RMT announces fresh rail strike dates after rejecting latest offer

The RMT has announced more walkouts next month in a long-running dispute with the government, as Sejal Karia reports

Rail, Maritime and Transport union has voted for further train strikes starting from 16 March in a long-running row over pay, jobs and conditions.

Members of the RMT will walk out on March 16, 18 and 20, and April 1, at 14 train operators.

The union’s members at Network Rail will strike on March 16 and will then launch a ban on overtime.

It comes after the biggest rail workers’ union rejected the latest offers from both Network Rail and the train operating companies last week aimed at resolving the months-long dispute.

The RMT, which represents 40,000 workers across Network Rail and 14 train operators, accused employers of refusing to put any new offers on the table.

RMT general secretary Mick Lynch said: "Rail employers are not being given a fresh mandate by the government to offer our members a new deal on pay, conditions and job security.

"Therefore, our members will now take sustained and targeted industrial action over the next few months.

"The government can settle this dispute easily by unshackling the rail companies.

"However, its stubborn refusal to do so will now mean more strike action across the railway network and a very disruptive overtime ban. 

"Ministers cannot continue to sit on their hands hoping this dispute will go away as our members are fully prepared to fight tooth and nail for a negotiated settlement in the months ahead."

When will the strikes take place?

RMT members working for the 14 train operating companies will take strike action on the following days:

  • Thursday 16 March 2023

  • Saturday 18 March 2023

  • Thursday 30 March 2023

  • Saturday 1 April 2023

Network Rail members will take strike action on March 16 and March 17.

Transport Secretary, Mark Harper said: “Just days after denying its members a say on their own future, the RMT leadership is now trying to make them lose multiple days’ wages through yet more strikes. 

“Passengers want this dispute to end. We have facilitated fair and reasonable offers on pay and reform – with a pay rise worth 5% last year and 4% this year – but, sadly, the RMT leadership is not interested.

“Our railways are not currently financially sustainable and these best and final offers would have given workers what they want and, crucially, the passengers what they need. All more strikes will do is damage the rail industry even further and drive more passengers away.”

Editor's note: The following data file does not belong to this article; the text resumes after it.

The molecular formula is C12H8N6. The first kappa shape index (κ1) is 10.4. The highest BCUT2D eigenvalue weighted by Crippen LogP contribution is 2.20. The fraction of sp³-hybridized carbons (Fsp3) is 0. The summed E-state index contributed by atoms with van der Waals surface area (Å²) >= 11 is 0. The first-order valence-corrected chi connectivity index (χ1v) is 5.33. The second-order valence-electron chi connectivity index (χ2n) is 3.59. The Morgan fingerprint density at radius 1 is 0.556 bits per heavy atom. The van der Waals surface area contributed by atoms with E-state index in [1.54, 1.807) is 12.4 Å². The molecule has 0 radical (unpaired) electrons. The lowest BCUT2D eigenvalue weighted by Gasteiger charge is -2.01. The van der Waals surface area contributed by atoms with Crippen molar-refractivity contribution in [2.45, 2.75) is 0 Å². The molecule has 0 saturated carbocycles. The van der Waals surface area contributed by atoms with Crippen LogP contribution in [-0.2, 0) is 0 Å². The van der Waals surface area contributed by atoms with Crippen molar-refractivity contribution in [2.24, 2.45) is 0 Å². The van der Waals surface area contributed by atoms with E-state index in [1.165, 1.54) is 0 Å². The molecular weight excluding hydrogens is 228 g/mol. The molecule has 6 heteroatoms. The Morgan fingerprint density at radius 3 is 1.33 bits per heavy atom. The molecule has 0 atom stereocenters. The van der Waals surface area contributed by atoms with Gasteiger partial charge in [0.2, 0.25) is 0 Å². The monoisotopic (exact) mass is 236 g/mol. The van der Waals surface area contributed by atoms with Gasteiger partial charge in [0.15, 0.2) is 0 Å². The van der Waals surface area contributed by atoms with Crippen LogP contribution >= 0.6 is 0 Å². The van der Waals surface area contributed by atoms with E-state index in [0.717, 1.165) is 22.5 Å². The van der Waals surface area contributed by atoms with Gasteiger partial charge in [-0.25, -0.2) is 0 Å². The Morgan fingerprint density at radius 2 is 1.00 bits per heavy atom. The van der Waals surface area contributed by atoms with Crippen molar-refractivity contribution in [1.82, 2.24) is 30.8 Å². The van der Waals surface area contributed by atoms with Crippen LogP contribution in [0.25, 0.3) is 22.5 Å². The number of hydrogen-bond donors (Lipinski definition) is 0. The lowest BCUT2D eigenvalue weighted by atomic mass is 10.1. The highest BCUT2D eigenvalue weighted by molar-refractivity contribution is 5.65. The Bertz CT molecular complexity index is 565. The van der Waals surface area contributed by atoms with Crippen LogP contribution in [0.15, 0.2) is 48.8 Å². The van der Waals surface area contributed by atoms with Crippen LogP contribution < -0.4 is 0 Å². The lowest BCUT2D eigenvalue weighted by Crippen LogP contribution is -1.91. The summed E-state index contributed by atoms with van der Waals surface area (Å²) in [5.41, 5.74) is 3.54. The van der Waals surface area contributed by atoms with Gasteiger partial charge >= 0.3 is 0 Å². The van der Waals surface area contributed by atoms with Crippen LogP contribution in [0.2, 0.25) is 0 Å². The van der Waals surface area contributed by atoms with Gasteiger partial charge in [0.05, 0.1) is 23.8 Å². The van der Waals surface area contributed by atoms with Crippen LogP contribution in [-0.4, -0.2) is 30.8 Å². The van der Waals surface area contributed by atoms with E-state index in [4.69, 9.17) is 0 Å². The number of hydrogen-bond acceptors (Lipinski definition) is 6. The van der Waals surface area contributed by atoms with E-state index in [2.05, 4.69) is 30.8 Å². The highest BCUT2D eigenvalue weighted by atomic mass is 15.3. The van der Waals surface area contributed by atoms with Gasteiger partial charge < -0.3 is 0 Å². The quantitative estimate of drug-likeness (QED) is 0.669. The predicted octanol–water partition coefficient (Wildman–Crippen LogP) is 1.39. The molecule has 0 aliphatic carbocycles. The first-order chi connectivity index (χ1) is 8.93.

Tim Shoveller, Network Rail chief negotiator, accused MT’s leadership of "choosing politics over people".

"During months of talks we have made multiple concessions, compromises and offers in our determination to secure a deal," he said.

“Thousands of employees are telling us they want the improved offer that we have tabled, an offer worth at least 9% over two years – rising to over 14% for the lowest paid, provides job security with no compulsory redundancies and 75% discounted rail travel.

“But instead of offering members a democratic vote with a referendum, the RMT leadership is hiding behind a sham ‘consultation’.

“Further strikes will disrupt passengers and cost employees money – while changing nothing as our package of very modest reforms continues.

“The RMT is well aware of the precarious position of the railway’s finances, with no more money to offer more.

“Their action is condemning us all to a long and drawn-out dispute with no obvious end in sight, and is only harming the very industry and people it claims to be here to protect.”

Strikes by members of the RMT and drivers’ union, Aslef have seen train services all but grind to a halt in a series of walkouts since last summer.

Ministers say they are facilitating talks between the two sides, but unions continue to insist the government is blocking deals.

Aslef general secretary Mick Whelan previously warned strikes could continue for three more years.

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